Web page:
Wednesday, November 14, 2007

a room of one's own

virginia woolf argues that women need money + privacy to become great writers. these are two things traditionally denied to women, who were until just 50 years prior to woolf's famous essay still legally defined as 'chattel' + forever denied 'a room' free of husband, children, + servants.

women must also rise above the personal to understand the world more objectively. woolf argues that many past women writers were chained to a sense of bitterness over their limited options +, failing to transcend the reality of daily life in sitting rooms, focused on the novel, rather than on epic drama or poetry.

yet women have served, symbolically at least, as a fundamental part of male-dominated literature--as muses, sirens, earth mothers. these male-constructed women of art + literature were tools for men to express 'universal' truths, transcending gender.

women, she says, must learn to discover their own androgyny, as all the great male writers, notably shakespeare had done. (here, she borrows samuel taylor coleridge's idea of the spiritual androgyny of genius.)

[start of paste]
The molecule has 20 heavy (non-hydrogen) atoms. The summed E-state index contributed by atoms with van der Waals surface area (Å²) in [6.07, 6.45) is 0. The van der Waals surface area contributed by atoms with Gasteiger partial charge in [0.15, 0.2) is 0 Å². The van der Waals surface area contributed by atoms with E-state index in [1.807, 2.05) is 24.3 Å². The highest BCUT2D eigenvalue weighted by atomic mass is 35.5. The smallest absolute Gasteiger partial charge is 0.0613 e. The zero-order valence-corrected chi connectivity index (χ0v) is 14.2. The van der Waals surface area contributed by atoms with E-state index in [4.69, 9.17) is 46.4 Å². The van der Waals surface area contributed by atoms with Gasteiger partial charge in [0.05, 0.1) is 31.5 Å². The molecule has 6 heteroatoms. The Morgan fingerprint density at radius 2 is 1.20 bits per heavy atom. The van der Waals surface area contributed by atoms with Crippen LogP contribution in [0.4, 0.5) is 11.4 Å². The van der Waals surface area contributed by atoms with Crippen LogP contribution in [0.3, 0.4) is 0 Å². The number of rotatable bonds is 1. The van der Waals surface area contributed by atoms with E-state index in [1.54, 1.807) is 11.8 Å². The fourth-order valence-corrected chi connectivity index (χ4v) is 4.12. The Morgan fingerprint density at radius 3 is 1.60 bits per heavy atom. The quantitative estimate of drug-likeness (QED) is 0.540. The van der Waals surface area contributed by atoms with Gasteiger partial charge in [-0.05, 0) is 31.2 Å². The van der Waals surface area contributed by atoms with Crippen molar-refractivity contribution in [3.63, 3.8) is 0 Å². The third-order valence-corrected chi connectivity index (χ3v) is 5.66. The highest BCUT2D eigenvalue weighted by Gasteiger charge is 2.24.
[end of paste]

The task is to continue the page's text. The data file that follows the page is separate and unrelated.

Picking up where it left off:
women must stop viewing themselves as victims or self-sacrificing martyrs or grudging dependents or tragic suicides (like, regrettably, the woolf who was to be in later years) + discover their own integrity or 'incandescence'--the emotional independence gained by finding 'a room of one's own,' a true, unique voice that is unshackled by community other than that of one's own genius or choosing.

she doesn't call for woman-identified literature, but literature by women as fully developed human beings, independent of household or familial associations.

what she says, of course, has been echoed by a number of subsequent artists + writers, who want to create + perform without being ghettoized as a 'woman's' writer, or a 'black' artist, or a 'gay' performer. (her friend e.m. forster struggled with his own homosexual identity, deciding that it could play no evident role in his public art until after he died.)

how does one take something as personal as identity, refine it, transcend it, + find her (or his) 'incandescence"? how does one 'universalize' her or his creative vision, without suppressing (with either shame or bitterness) the identity that, once known, is all that others in society are able to perceive?

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